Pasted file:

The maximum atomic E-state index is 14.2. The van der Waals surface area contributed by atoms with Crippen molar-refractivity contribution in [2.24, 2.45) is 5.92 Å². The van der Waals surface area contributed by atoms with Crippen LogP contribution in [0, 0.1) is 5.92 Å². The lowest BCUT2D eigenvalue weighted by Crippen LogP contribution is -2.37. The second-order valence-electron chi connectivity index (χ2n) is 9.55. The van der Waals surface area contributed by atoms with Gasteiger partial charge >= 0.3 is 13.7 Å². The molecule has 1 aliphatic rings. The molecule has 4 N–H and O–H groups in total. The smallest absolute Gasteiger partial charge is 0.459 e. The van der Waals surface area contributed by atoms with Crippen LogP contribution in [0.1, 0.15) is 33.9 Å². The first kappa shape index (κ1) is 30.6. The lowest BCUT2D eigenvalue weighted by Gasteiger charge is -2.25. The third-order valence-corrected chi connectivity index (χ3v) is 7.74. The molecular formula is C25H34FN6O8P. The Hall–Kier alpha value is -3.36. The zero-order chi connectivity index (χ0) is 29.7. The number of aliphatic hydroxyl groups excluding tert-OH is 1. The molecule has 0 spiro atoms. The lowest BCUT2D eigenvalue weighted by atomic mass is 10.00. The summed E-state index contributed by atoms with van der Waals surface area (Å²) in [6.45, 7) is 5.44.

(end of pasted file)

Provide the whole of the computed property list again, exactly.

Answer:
The maximum atomic E-state index is 14.2. The van der Waals surface area contributed by atoms with Crippen molar-refractivity contribution in [2.24, 2.45) is 5.92 Å². The van der Waals surface area contributed by atoms with Crippen LogP contribution in [0, 0.1) is 5.92 Å². The lowest BCUT2D eigenvalue weighted by Crippen LogP contribution is -2.37. The second-order valence-electron chi connectivity index (χ2n) is 9.55. The van der Waals surface area contributed by atoms with Gasteiger partial charge >= 0.3 is 13.7 Å². The molecule has 1 aliphatic rings. The molecule has 4 N–H and O–H groups in total. The smallest absolute Gasteiger partial charge is 0.459 e. The van der Waals surface area contributed by atoms with Crippen LogP contribution in [0.1, 0.15) is 33.9 Å². The first kappa shape index (κ1) is 30.6. The lowest BCUT2D eigenvalue weighted by Gasteiger charge is -2.25. The third-order valence-corrected chi connectivity index (χ3v) is 7.74. The molecular formula is C25H34FN6O8P. The Hall–Kier alpha value is -3.36. The zero-order chi connectivity index (χ0) is 29.7. The number of aliphatic hydroxyl groups excluding tert-OH is 1. The molecule has 0 spiro atoms. The lowest BCUT2D eigenvalue weighted by atomic mass is 10.00. The summed E-state index contributed by atoms with van der Waals surface area (Å²) in [6.45, 7) is 5.44.